Just as in the last post,Life is like That , I am taking up the banner of the ordinary, or at least what we deem as the ordinary in our lives. The main reason for this is the ordering of our priorities, in both our attention and valuing of people, which get a jumbled set of standards. We would be less regretful in life if we could just straighten out those priorities.
When thinking about this I often am reminded of the “Death of a Salesman” play. You live your life by certain rules based upon accepted values, and it makes all the difference in both temporal and eternal outcomes. At the end of your life, how much regret you have incurred is often directly related to the accuracy of that moral compass you chose for yourself. Continue reading Advocate For The Ordinary
It is so boring going through the grind of getting things right in the background of the blog, isn’t it? The struggles that one has when working within the guts of the templates, or adding in features, …or any of that stuff. It is just not the sexy stuff of rants and opinion making. But life is full of “daily”s and the daily grind is a common cliché which highlights that fact. It takes time to get things in order and running smoothly. I find that endeavor is very underrated. I have been guilty of under rating it as much as anyone. Housework? Meal planning? Household hints? Frugal economics? Hospitality ideas? What are those in the world full of politics, crises…. the important things?
No one misunderstands the importance of the mundane as much as the bright minds of society. We – to whatever degree we do this- bright-minded or not, are the Marie Antoinettes of misconceptions in this area. We buy into the false dichotomy of proletariat versus bourgeois cum nouveau-aristocrat. How’s that for a jumble of labels? We talk of a Donna Reed, faux fifties model of woman, replacing her with the new Stepford wife of super intelligent “let them eat McDonald’s” career women of now. Just as false. Continue reading Life Is Like That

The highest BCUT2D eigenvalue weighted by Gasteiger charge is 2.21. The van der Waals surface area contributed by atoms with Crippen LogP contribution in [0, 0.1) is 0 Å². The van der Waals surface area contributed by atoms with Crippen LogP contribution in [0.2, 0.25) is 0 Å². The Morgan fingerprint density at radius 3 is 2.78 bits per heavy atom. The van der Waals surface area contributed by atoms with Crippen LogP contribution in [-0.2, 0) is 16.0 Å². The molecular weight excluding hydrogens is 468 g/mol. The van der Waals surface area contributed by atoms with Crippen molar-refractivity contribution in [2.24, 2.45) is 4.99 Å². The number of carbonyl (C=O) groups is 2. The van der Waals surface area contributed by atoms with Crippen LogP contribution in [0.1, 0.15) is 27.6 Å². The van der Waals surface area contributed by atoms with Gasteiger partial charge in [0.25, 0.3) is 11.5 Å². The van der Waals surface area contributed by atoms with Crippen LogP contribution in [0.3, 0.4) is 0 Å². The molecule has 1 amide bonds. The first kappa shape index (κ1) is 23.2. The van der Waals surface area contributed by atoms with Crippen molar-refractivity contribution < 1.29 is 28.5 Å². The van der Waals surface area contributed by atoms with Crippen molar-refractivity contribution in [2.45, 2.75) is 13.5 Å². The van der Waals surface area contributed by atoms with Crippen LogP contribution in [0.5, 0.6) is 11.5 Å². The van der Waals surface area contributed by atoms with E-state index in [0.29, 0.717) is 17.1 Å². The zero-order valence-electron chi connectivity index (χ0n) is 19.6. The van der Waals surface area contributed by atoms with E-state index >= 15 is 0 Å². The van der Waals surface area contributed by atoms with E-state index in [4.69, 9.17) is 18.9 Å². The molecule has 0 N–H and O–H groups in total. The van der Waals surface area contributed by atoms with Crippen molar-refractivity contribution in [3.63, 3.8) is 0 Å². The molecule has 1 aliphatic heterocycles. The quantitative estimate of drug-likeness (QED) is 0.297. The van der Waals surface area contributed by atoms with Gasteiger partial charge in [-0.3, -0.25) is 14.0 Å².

I had always thought that was a self-idolizing maxim. I felt it was in opposition to all that the call of the cross represented, but in the context of some things I am slowly facing … I have to look again at the idea within that piece of the world’s wisdom.
How often are we misguided in our walk as Christians, or for the common experience of humanity, by untrue representations of us, of our goals or abilities? How much of our life is wasted in meeting others expectations; expectations that are so incongruent with who we are and how we are made and what it is we are best pursuing in life? How much is clearly ignoring God’s plan and message to us personally? How much is substitution of confusing stereotype and dead-end thinking?
Continue reading To Thine Own Self Be True
This is a bit of my story on why the topic of adult giftedness so hooked me.
The title is borrowed from Laura Young, who put it so succinctly:
“What happened to them once they hit adulthood?
Well, it turns out, a lot of them have felt a bit out of step with their peers and have been fluctuating between trying to force themselves to be normal by shutting themselves down and berating themselves(“But everyone else seems so happy. What’s wrong with me?”) and not giving a rip (“Screw it. I’m the smartest one here. Too bad I’m not smart enough to hide it. Fire me, go ahead, this place is whacked anyway.”) In short, that leaves a lot of people (Jacobsen estimates between 5-10% of the population) feeling lonely, confused, wracked with self-doubt, irritable, questioning, stalled, inconsistent, frustrated and wondering if the drummer they have been desperately trying to march to is, well, insane.”
What really has complicated all this is that as a Christian I should have made faster, greater progress on this. At least that is what I have been telling myself for years.
Continue reading Insane Drummers: more on giftedness